Satellite supplier. SpaceX is a supplier of satellites for U.S. government constellations, be it the the Space Development Agency’s Proliferated Warfighter Space Architecture transport layer, or the recently disclosed Starshield constellation. The actual revenue associated with these projects is unknown, but considering the high value of the Starshield contract, it is reasonable to assume that these projects may yield $500 million and upwards in 2023 and 2024.

HLS program. SpaceX is also involved in the NASA Artemis program as a supplier of the HLS (Human Landing System) to land US astronauts on the moon. This was a $2.9 billion contract, further topped by a second $1.15 billion contract. Payments for these contracts are linked to milestones, most of them seemingly tied to Starship achievements. It is likely that SpaceX already recognized large revenues from these contracts, maybe $700 million to $800 million a year.

Modeling SpaceX financials
At Eurospace, we have designed our own SpaceX financial model as a tool to understand the intertwined dynamics of SpaceX revenues and expenditures, with a variety of underlying assumptions regarding costs and capex.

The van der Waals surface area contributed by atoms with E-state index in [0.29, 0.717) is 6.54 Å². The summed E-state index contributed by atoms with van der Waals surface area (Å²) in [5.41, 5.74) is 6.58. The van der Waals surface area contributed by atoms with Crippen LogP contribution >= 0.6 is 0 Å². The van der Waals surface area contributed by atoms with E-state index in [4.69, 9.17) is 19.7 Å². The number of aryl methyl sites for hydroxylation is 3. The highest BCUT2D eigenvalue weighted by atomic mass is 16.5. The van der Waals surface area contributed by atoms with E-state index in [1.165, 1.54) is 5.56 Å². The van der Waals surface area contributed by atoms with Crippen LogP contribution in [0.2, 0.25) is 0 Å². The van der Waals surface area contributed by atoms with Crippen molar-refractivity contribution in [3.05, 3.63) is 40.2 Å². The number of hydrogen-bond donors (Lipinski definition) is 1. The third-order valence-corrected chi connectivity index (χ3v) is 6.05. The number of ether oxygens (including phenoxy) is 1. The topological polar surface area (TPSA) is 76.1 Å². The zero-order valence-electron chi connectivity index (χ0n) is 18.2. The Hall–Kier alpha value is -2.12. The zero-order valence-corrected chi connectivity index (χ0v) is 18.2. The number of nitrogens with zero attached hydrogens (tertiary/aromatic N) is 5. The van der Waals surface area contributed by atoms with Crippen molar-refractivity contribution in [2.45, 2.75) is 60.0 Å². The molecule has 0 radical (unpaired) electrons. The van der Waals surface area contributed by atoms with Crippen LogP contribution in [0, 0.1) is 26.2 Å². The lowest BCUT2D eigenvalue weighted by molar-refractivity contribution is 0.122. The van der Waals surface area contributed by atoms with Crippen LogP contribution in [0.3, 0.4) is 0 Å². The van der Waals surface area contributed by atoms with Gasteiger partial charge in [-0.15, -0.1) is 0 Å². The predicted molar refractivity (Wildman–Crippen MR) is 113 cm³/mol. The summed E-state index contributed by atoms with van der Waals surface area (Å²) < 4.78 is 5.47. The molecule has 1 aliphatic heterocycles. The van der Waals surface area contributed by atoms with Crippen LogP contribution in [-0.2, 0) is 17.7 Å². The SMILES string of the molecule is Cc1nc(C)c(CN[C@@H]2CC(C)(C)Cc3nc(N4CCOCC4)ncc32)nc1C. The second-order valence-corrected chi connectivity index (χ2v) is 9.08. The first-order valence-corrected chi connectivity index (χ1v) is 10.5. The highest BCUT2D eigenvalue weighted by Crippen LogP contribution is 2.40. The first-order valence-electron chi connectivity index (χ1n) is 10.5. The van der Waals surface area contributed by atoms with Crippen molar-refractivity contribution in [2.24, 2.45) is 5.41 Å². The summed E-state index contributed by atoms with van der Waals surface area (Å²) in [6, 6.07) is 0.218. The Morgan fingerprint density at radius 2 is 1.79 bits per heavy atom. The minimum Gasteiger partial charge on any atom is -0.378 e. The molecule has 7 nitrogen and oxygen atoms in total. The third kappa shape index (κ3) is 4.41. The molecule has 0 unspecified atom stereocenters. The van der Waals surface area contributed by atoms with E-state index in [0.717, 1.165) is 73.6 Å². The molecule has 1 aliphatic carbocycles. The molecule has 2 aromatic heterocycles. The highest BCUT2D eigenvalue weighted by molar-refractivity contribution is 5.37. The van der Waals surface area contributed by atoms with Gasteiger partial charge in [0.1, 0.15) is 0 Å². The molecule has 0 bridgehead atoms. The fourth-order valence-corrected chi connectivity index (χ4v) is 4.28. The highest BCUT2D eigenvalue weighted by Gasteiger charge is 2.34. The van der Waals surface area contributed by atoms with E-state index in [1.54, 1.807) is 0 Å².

One of these assumptions considers the actual costs of Falcon 9 launches, whose unique features of reusability, growing booster reuse rate (over 20 flights per booster), fairings recovery and reuse and acceleration of launch cadence (supported by rapidly decreasing refurbish times) mechanically drive average launch costs down.

In 2021, Eurospace had modeled Falcon 9 financial assumptions and came to the conclusion that the reusability model generates large, and growing profits, at scale, after the seventh launch of the year (paid for by external customers).

In 2024, the reusability model is vastly improved, and many analysts believe that the possibility that the full cost of each Falcon 9 launch —– including workforce for transport, refurbishment, assembly and operations, depreciation and amortization on facilities (launch sites, factories, test benches) and reusable items (fairings and boosters) — is currently positioned below $30 million. While some analysts make implicit assumptions that the full cost of Falcon 9 could be as low as $20 million per launch, Eurospace prefers to stay with the more conservative assumption of $28 million per launch. kjl kjl kjl kjl kjl kjl kjl kjl kjl kjl kjl kjl kjl kjl kjl kjl kjl kjl kjl kjl kjl kjl kjl kjl kjl kjl kjl kjl kjl kjl kjl kjl kjl kjl kjl kjl kjl kjl kjl kjl kjl kjl kjl kjl kjl kjl kjl kjl kjl kjl kjl kjl kjl kjl kjl kjl kjl kjl kjl